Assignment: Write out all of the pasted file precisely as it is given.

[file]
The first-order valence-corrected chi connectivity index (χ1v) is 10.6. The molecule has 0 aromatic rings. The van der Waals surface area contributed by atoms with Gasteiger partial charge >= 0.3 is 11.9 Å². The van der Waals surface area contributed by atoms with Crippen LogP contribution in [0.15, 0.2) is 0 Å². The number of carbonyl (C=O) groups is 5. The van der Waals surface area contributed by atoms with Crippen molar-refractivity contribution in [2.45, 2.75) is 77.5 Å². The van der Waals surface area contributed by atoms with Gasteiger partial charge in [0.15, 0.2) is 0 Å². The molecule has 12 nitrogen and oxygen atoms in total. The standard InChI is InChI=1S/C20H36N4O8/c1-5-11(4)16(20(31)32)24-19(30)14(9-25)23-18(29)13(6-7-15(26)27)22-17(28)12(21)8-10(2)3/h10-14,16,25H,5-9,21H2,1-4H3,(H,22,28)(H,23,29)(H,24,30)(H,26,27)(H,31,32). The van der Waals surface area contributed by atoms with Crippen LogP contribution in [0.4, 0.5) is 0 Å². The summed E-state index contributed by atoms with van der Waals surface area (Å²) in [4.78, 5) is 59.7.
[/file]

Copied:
The first-order valence-corrected chi connectivity index (χ1v) is 10.6. The molecule has 0 aromatic rings. The van der Waals surface area contributed by atoms with Gasteiger partial charge >= 0.3 is 11.9 Å². The van der Waals surface area contributed by atoms with Crippen LogP contribution in [0.15, 0.2) is 0 Å². The number of carbonyl (C=O) groups is 5. The van der Waals surface area contributed by atoms with Crippen molar-refractivity contribution in [2.45, 2.75) is 77.5 Å². The van der Waals surface area contributed by atoms with Gasteiger partial charge in [0.15, 0.2) is 0 Å². The molecule has 12 nitrogen and oxygen atoms in total. The standard InChI is InChI=1S/C20H36N4O8/c1-5-11(4)16(20(31)32)24-19(30)14(9-25)23-18(29)13(6-7-15(26)27)22-17(28)12(21)8-10(2)3/h10-14,16,25H,5-9,21H2,1-4H3,(H,22,28)(H,23,29)(H,24,30)(H,26,27)(H,31,32). The van der Waals surface area contributed by atoms with Crippen LogP contribution in [0.4, 0.5) is 0 Å². The summed E-state index contributed by atoms with van der Waals surface area (Å²) in [4.78, 5) is 59.7.